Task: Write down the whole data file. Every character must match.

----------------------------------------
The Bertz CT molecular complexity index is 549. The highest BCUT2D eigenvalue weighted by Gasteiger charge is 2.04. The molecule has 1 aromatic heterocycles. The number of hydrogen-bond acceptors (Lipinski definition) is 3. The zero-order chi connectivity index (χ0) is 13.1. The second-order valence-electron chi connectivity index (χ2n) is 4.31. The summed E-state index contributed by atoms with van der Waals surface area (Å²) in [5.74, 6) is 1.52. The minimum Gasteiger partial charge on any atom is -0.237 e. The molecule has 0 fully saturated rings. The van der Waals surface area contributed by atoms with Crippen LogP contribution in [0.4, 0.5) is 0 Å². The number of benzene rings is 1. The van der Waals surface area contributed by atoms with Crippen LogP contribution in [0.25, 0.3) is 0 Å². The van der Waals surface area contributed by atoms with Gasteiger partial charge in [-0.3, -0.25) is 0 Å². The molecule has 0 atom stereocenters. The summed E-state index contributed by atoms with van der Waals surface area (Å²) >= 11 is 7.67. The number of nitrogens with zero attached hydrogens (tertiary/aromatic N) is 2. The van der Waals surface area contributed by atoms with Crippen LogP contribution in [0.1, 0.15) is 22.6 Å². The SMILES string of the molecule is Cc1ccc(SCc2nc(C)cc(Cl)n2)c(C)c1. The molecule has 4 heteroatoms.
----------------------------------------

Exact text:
The Bertz CT molecular complexity index is 549. The highest BCUT2D eigenvalue weighted by Gasteiger charge is 2.04. The molecule has 1 aromatic heterocycles. The number of hydrogen-bond acceptors (Lipinski definition) is 3. The zero-order chi connectivity index (χ0) is 13.1. The second-order valence-electron chi connectivity index (χ2n) is 4.31. The summed E-state index contributed by atoms with van der Waals surface area (Å²) in [5.74, 6) is 1.52. The minimum Gasteiger partial charge on any atom is -0.237 e. The molecule has 0 fully saturated rings. The van der Waals surface area contributed by atoms with Crippen LogP contribution in [0.4, 0.5) is 0 Å². The number of benzene rings is 1. The van der Waals surface area contributed by atoms with Crippen LogP contribution in [0.25, 0.3) is 0 Å². The van der Waals surface area contributed by atoms with Gasteiger partial charge in [-0.3, -0.25) is 0 Å². The molecule has 0 atom stereocenters. The summed E-state index contributed by atoms with van der Waals surface area (Å²) >= 11 is 7.67. The number of nitrogens with zero attached hydrogens (tertiary/aromatic N) is 2. The van der Waals surface area contributed by atoms with Crippen LogP contribution in [0.1, 0.15) is 22.6 Å². The SMILES string of the molecule is Cc1ccc(SCc2nc(C)cc(Cl)n2)c(C)c1. The molecule has 4 heteroatoms.